Replaced the old links and added a couple pdfs I thought were relevant.
You are the absolute best!!!
Does Kickstarter work? Sure! Does it fund amazing projects? Yes! Should you use it? Absolutely! Will it change the way culture is produced? No. It wont. And even imaging it could assumes a massive descaling of cultural employment. Would we even want that?
Now, you might believe that this is merely a temporary situation, that Kickstarter and similar sites can grow and grow until they can reach a similar scale to capital funded culture, but that is not possible. Why? Because “Spiderman 2″ is funded from accumulated capital, while Kickstarter is funded from the retained earnings of workers. This is a rather important difference.
What it means is that the limits of the amounts of funding available for each model are a function of the structure of wealth in society. The total pool of accumulated capital vs the total amount of retained earnings workers are able to consistently divert from consumption. The former is orders of magnitude larger than the later. In fact, the workings of the labour market will tend to push the later towards 0.
For projects like Kickstarter to scale they can not depend on the limited funds workers are able to divert from consumption, and must tap into the real source of accumulation: Surplus Value. In other words, only when money available for Kickstarter investment can be reproduced from the captured profits of the works they fund. To achieve that, Kickstarter would need to become not much different than the industry as it exists today."
Capitalism doesn’t have a solution for poverty because it creates the conditions for poverty to exist as a necessity for it to function on the backs of a working class.
I disagree with you.
The limited amount of resources on the planet leads to the fact that even if we just took that whole pool of resources and divided by the number of people and gave them their equal share, no one would have enough.
So, to get around extinction we allocate resources based on the amount of work you do to harvest your own resources or in conjunction with others. In an ideal capitalist society the rich would be rich because they worked the hardest, and the smartest. You should reap what you sow.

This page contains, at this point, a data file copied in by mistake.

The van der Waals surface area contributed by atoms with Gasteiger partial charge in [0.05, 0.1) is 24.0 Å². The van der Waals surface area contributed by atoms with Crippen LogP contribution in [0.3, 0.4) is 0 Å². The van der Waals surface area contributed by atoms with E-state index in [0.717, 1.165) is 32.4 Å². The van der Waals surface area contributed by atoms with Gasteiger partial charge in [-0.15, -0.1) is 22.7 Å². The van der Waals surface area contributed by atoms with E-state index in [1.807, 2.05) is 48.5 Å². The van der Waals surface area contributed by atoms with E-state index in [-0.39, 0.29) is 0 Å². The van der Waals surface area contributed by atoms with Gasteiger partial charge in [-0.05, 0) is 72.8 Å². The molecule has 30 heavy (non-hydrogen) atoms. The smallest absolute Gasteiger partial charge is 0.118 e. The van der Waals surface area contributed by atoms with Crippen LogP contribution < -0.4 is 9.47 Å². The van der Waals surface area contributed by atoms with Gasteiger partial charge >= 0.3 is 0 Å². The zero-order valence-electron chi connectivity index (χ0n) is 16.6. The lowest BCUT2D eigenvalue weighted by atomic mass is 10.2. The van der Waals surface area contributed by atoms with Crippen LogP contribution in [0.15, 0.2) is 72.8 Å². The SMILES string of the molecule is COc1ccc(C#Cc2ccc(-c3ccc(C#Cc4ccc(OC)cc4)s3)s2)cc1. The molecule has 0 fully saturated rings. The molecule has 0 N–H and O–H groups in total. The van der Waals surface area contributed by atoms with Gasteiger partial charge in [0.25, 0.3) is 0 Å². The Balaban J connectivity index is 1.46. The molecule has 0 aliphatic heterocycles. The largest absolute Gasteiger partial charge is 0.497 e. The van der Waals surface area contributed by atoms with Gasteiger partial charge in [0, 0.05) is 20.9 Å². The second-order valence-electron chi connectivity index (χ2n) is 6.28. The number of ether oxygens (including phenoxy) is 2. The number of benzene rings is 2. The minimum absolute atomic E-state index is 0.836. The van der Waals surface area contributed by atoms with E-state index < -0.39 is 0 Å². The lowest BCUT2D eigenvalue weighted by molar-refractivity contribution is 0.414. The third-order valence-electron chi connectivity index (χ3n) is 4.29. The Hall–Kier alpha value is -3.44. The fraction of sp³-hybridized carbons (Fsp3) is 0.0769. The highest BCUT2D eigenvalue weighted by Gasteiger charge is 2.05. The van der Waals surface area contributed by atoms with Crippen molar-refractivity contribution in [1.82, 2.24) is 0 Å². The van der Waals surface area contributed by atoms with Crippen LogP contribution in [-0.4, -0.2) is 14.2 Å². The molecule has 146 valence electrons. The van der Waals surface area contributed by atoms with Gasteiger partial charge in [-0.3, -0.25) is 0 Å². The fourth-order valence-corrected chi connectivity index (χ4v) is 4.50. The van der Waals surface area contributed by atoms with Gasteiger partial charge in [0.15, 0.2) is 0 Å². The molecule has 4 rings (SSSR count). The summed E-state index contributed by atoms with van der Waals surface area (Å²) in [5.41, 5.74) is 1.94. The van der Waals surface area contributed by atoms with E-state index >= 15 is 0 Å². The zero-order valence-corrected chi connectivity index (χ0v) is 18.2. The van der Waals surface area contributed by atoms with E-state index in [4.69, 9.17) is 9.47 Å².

Being born on this planet doesn’t entitle you to anything. No one said evolution, survival, or life would be fair. Resource allocation is our biggest problem as a species, but equal shares just doesn’t work.
Think about what would happen if every person on Earth was “entitled” or “born into” owning a set portion of radioactive material. That wouldn’t be good, it would be abused, and in places that might not have the same level of education as other places might end up hurting themselves or their children merely through exposure to their entitlement. Not everyone should have access to everything. Specialization, especially in the handling of particular resources, is what has continued to elevate civilization from the beginning of the barter system.
Some should have more and some don’t need as much. That is an individual decision for each person to make about how much they want to work to get what they want. Only the individual decides how far they are willing to go. But that doesn’t mean they are entitled to choose to have an equal share or slightly less than an equal share. Sometimes you have to break a few eggs to make an omelet, and sometimes nuclear engineers need more plutonium than you do because they have to use it to make power for your whole town.
Now, all of that should not imply that socio-economic barriers between classes should be airtight or limiting. The barriers should be proportional to the resources of the society and the amount of work their overall economy requires to continue to expand and gain resources when compared to the average standard of living. That would give you a baseline level of wealth to the lowest level of work, then the entire economy builds up from there.